Norwegian Government stops the sale of Bergen Engines
Bergen Engines is an engine manufacturer located in western Norway, owned by Rolls Royce. The company produces primarily gas and diesel engines for ships and land-based power production. Bergen Engines’ business has a 166 years long history and clients range from civil and industrial to military customers from several different countries.
On 15 December 2020, the Ministry of Foreign Affairs was, in an email from Rolls Royce informed about the intended sale to TMH International – an international industrial company which operates in a number of countries. Rolls Royce informed inter alia that among the owners of TMH International were two persons on the so-called “US Oligarch list”, meaning they have been designated by the U.S. Department of the Treasury’s Office of Foreign Assets Control.
On 1 February 2021, Bergen Engines announced the sale to Swiss based TMH International, and on 9 March 2021, the sale was suspended in light of a pending investigation due to security concerns. This meant that all forms of due diligence between the parties involved also came to a halt.
Stopping the sale
On 23 March 2021 the Norwegian Minister of Justice, Monica Mæland, announced during session in parliament that the sale would be stopped by The King in Council in accordance with the National Security Act § 2-5.
While many of the considerations were undisclosed due to their classified nature, the key public reasons for stopping the sale were as follows:
- Russia would gain access to engine technology that would strengthen their military capabilities, in direct conflict with the security interests of Norway and its allies.
- The sale would allow Russia access to technology it would otherwise have difficulties with attaining due to strict sanctions regimes implemented in 2014;
- The purchase of Bergen Engines can be considered an attempt to subvert export control regulations or other measures taken towards Russia to gain access to knowledge and technology of “great military strategic importance”;
- Bergen Engines’ location is strategically important and provides access to Bergen from the coast. This was considered a security risk.
Regarding the National Security Act
The main rules on the Norwegian investment screening regime are set out in the National Security Act chapter 10.
According to the National Security Act § 10-1 all transactions that meet both of the following two criteria must be notified to the Norwegian Authorities under the investment screening regime
- The target company is subject to the National Security Act by an administrative decision,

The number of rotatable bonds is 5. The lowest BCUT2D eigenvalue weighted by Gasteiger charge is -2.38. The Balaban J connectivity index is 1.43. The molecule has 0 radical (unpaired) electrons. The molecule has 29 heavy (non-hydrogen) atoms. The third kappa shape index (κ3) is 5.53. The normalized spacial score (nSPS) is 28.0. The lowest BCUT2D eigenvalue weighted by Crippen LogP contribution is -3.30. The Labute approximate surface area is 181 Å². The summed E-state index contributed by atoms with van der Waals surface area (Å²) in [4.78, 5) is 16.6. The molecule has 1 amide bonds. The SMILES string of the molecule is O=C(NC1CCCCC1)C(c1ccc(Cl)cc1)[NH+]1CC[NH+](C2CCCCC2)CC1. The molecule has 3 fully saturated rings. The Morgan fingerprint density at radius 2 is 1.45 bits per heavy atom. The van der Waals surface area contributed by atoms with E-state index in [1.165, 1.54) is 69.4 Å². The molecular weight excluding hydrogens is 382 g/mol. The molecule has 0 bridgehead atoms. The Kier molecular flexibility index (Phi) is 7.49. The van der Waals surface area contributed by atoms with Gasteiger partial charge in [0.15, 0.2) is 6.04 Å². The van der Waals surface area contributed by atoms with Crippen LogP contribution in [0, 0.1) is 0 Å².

- The purchaser will as a result of the transaction gain substantial influence over the target company.
The notification obligation applies to all investors – Norwegian, EU and non-EU based alike.
The Council of State has the power to block transactions that can represent a “not insignificant risk” that national security interests are threatened. Relevant arguments in that regard could be the level of strategic importance of the target company, and the level of security cooperation between Norway and the country in which the purchaser is based. The main counterweights to national security grounds are maintaining an open investment environment and upholding Norwegian companies’ access to capital.
In addition to these rules the National Security Act § 2-5 grants the King in Council the authority to implement measures in order to prevent ongoing or planned actions that can pose a not insignificant threat to national security interests.
This means inter alia – and the Bergen Engines cases shows – that potentially all transactions, including those not subject to the “regular” screening regime in Chapter 10, could be stopped.
The application of the National Security Act § 2-5 in the Bergen Engines case shows that the Norwegian Government is willing to assess transactions and execute its power under the National Security Act.
The discretionary nature of § 2-5 leaves a somewhat uncertain legal situation regarding investments in Norway. When assessing the risk of Government interference, only checking if the transaction is subject to the foreign direct investment screening regime is not sufficient. A broader approach is necessary, and additional aspects, such as export control and international sanctions must be taken into consideration.
In this unclear legal landscape, a clearer set of rules regarding investment screening, would benefit both investors and the Government.